Parties slam scuffles at UP
Racial tensions have beset the institution after the majority black scholars demanded that Afrikaans be scrapped as a medium of communication at the university.
Last week, physical confrontations led to the arrest of 27 students, mostly black. Five students have been suspended.
The suspended scholars were charged with protesting unlawfully, instigating public violence, bringing the name of the university into
disrepute and contravening a court interdict.
The ruling African National Congress (ANC) and the biggest opposition, the Democratic Alliance (DA), have denounced the turn of events.
ANC spokesperson, for Tshwane, Tebogo Joala, says his organisation is disturbed by the prevailing tensions, hence ANC’s march against racism city a fortnight ago.
”We marched in the city of Tshwane to protest such kinds of attitudes in our society. It is surprising that our society still have elements of racial discrimination after over decades of independence. As a party we value equality in our society and nation building,” says Joala.
He is hopeful of a lasting solution to curb such behavior at the University of Pretoria and other institutions.
Solly Msimanga, the DA Mayoral candidate for Pretoria, says the actions by the students were damaging.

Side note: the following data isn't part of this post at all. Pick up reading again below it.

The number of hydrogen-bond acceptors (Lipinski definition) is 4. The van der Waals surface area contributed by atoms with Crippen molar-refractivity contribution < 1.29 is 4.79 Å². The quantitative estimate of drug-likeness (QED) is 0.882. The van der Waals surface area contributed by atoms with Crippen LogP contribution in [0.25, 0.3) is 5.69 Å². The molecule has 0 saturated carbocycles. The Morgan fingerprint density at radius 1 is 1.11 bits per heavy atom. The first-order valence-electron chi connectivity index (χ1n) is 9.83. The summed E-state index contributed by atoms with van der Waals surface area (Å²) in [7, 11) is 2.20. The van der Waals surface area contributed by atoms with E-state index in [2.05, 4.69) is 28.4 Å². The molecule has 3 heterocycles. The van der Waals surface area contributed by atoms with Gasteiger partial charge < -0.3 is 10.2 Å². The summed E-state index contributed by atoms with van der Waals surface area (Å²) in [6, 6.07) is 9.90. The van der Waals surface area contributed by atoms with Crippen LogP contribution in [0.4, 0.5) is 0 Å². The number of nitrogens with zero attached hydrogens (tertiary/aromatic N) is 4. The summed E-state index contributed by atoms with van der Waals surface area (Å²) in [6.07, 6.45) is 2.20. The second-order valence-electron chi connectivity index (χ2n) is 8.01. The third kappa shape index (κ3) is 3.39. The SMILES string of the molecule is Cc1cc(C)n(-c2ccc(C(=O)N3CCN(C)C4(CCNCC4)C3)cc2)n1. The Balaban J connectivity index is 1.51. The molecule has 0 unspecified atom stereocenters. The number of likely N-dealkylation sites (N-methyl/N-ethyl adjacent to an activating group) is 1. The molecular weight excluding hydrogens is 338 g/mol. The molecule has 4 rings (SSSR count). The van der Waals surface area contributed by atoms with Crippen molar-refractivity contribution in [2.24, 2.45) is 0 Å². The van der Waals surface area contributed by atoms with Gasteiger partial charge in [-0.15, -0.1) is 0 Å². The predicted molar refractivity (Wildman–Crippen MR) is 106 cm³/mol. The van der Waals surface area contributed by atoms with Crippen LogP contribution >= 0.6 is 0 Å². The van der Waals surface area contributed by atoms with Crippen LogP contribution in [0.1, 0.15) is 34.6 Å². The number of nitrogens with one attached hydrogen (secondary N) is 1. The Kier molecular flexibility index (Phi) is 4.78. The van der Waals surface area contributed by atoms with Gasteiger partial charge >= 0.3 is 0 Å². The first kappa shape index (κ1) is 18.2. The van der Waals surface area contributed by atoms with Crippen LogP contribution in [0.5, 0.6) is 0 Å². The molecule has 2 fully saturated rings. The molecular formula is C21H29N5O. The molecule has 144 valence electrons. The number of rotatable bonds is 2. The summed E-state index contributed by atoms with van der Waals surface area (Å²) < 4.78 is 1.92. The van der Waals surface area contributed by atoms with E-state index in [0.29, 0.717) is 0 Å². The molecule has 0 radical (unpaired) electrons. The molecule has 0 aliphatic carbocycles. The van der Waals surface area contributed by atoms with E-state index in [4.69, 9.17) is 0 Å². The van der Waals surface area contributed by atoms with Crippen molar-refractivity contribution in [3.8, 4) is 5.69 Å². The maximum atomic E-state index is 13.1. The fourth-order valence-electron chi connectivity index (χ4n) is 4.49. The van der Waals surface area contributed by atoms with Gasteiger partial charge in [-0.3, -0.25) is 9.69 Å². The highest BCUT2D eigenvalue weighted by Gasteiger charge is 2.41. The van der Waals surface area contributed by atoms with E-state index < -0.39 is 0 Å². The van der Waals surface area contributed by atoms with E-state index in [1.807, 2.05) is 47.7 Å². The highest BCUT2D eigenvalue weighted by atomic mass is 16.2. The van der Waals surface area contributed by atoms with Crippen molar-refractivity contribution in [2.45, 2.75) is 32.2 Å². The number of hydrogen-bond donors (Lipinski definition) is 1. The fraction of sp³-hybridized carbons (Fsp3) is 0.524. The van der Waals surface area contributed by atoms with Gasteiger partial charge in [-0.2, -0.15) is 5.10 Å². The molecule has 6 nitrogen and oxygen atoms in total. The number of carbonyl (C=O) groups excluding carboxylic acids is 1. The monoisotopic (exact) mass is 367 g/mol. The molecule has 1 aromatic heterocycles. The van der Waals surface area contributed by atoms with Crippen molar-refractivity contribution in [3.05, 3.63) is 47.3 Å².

”I have been shaken and saddened by scenes of groups of students dividing themselves along racial lines and engaging in violence. Nothing is more damaging to our critical project of reconciliation and nation-building, than racial division and racial conflict. I condemn those who resort to violence, rather than reconciliation,” says Msimanga.
”Issues of funding, language and inclusivity on our campuses rightfully must be addressed, after enormous failures by national government to improve the circumstances of poor and excluded students, but violence is never the way,” adds Msimanga.
He welcomes the decision of the university’s Senate to make English a language of instruction throughout, arguing English is the most inclusive and accessible option.
Economic Freedom Fighters (EFF)-aligned student leader, Amla Monageng, feels the university was shortchanging the party and black students.
”They are victimising students from the EFF because we have been vocal against Afrikaans. We maintain Afrikaans must not be the official language at the campus and they should stop victimising students from the EEF,” he says.
Sociopolitical analyst, Dr Everisto Benyera, who is also a University of South Africa (UNISA) lecturer, says social injustices must be addressed to curb racial problems.
”In 1994, South Africa plastered the huge structural fractures in society through the myth of the rainbow nation. This (racial division) was bound to happen,” says Benyera.
He says historically disadvantaged people were ever bound to revolt.
”The effects of apartheid were wide and deep so there must be a social revolution, one which alters the structures of power relationships in tertiary education. The curriculum needs to de-colonised and de-Afrikaanized, observes Benyera.
– CAJ News
Short URL: http://cajnewsafrica.com/?p=11789